Taking a yearlong journey to sketch the remarkable landscapes of the United States was on Don Getz’s bucket list. So a year ago, the well-known artist from the Akron, Ohio, area packed his Chevy Astro van with clothes and some art supplies and began an adventure that took him from Maine to California and Florida to the state of Washington.
While photographs are nice, Getz prefers to keep his memories in journals filled with his artwork. He maintains that a quick sketch, combined with some color, cements the scenes in his memory.
His journals, some of which are available for purchase online, are ink drawings (no pencils and erasers) and watercolor washes. They are extraordinary works of art.
“It’s a joy sketching and painting en plein air, over being in a studio. Journaling can be done anywhere: on a ship, a train, car or whatever,” Getz said in a blog he kept on his travels. “This makes it ideal for seniors who can’t, or won’t, lug an easel and other items used in sketching and painting.”
During the trip, he held some 60 workshops — often sketching right along with his students. Other times, he pulled to the side of the road to capture a scene he found beautiful or interesting.
“I usually tell people that a sketch takes me two hours and 78 years,” the 79-year-old joked. “Because it’s all the knowledge you have that you put into these things. And I didn’t do much the first year I was born.”
Born an artist
Getz began drawing for others at the age of 6. His father owned a steel fabrication business, located directly behind the family’s home in Salem, Ohio. When the drivers of trucks carrying steel stopped by to do business with his father, Getz sketched their rigs.
Often, he would hand a drawing to the driver, who would glance at it and then give it to his father.
“He tacked up a lot of them inside of his facility,” Getz said during a recent interview. “He had a whole wall of them.”
Though art is his passion, Getz figured he would be running the shop someday.
“I ran all of the equipment. I tore my first engine apart when I was 10 years old, put it back together, and it ran,” he said. “And during the ’50s, if your grandfather was a tire builder, your dad was a tire builder, and you were going to be a tire builder.”
But during spring break of Getz’s senior year of high school, his dad broke the cycle and did the unexpected.
“Put some of your samples together,” the father told the teenager. “We are going to the Akron Art Institute and the Cleveland Institute of Art because you have to be an artist.”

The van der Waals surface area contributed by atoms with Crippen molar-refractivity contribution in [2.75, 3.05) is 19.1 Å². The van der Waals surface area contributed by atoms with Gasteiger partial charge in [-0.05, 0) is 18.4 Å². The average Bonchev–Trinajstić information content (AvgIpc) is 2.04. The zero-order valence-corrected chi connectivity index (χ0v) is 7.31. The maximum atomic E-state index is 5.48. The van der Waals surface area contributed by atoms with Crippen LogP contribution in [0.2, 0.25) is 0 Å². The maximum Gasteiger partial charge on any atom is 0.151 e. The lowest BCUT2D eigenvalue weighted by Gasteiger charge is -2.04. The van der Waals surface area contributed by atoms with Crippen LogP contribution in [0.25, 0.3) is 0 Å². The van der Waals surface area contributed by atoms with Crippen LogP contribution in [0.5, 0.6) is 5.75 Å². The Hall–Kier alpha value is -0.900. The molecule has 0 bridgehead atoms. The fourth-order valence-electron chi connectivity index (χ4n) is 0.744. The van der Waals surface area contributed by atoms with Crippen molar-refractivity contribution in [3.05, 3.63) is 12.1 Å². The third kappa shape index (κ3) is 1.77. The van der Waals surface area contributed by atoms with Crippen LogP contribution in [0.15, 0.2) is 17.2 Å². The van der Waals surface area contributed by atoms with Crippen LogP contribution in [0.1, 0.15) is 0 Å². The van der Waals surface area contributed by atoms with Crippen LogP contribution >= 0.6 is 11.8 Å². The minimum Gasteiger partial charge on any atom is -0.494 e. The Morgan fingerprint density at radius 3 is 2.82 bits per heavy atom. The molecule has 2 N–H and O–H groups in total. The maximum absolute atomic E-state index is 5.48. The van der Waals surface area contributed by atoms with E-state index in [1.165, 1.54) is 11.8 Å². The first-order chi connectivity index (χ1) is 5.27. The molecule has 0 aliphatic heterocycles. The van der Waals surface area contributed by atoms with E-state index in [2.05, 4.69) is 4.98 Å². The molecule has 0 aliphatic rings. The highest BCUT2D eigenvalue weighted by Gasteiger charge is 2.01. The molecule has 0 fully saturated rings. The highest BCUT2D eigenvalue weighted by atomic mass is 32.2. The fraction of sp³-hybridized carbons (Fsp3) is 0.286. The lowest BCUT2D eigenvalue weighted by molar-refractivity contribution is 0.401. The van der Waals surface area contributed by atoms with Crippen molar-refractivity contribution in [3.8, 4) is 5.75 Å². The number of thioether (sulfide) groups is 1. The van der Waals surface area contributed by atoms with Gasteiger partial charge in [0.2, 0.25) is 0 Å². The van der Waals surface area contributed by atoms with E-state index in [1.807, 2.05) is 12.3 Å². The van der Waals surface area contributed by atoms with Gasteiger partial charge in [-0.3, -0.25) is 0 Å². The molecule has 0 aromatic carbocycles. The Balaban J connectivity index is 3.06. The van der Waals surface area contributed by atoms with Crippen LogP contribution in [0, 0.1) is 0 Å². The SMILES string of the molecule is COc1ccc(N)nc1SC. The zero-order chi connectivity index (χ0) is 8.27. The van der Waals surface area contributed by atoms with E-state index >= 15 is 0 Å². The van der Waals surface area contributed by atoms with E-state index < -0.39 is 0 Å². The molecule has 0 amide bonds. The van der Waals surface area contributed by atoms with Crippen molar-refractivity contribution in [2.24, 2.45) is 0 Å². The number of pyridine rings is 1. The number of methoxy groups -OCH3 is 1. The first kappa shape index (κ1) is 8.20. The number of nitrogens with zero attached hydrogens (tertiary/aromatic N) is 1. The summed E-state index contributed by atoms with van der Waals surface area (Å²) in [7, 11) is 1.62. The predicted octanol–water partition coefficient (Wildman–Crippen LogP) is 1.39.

The younger Getz was stunned, but did as his father instructed.
On the way to Akron, the two passed the Goodyear Aircraft Corp.
“There were 5,000 cars in the parking lot,” Getz recalled.
His father pointed and said, “Any company that is that big has to have an art department. Let’s stop and see if they will look at your samples and tell you if you should go to art school.”
So in they went.
“Well, they hired me on the spot,” he said, chuckling. “I told the guy I couldn’t start until after high school graduation. He laughed and laughed.”
Getz worked for a couple of years for Goodyear before heading to college at Ohio State University. Over the years, he continued to develop his skills, working as an artist, curator and teacher at various places, and running the Boston Mills Artfest until the mid-1990s.
Trip too short
A few months after Judie, his wife of 51 years, passed away in the summer of 2011, Getz began making plans for his watercolor journaling tour. He left on Sept. 20, 2012, and returned 11 months later, on Aug. 23. Along the way, he made new friends and visited old ones. During the 13,000-mile trip, when he wasn’t sleeping at a hotel or a friend’s home, he parked his van in Walmart lots for the night.
“They had security,” he explained.
Among the pages in his 15 journals, he doesn’t have a favorite sketch. Trying to narrow it down to one would be far too difficult. And the only regret he has about the tour is the length.
“All I wanted is for it to continue. Had it been two years, I probably would have been even happier,” he said, noting he didn’t have workshops set up for more than a year’s time.
Born with a gift, Getz vows to keep drawing.
“As long as I’m alive, I’ll continue,” he said, noting he turns 80 in April. “If someone took my pens and paper from me, I would just fold up in a corner. They’d find me a week later in the same position.”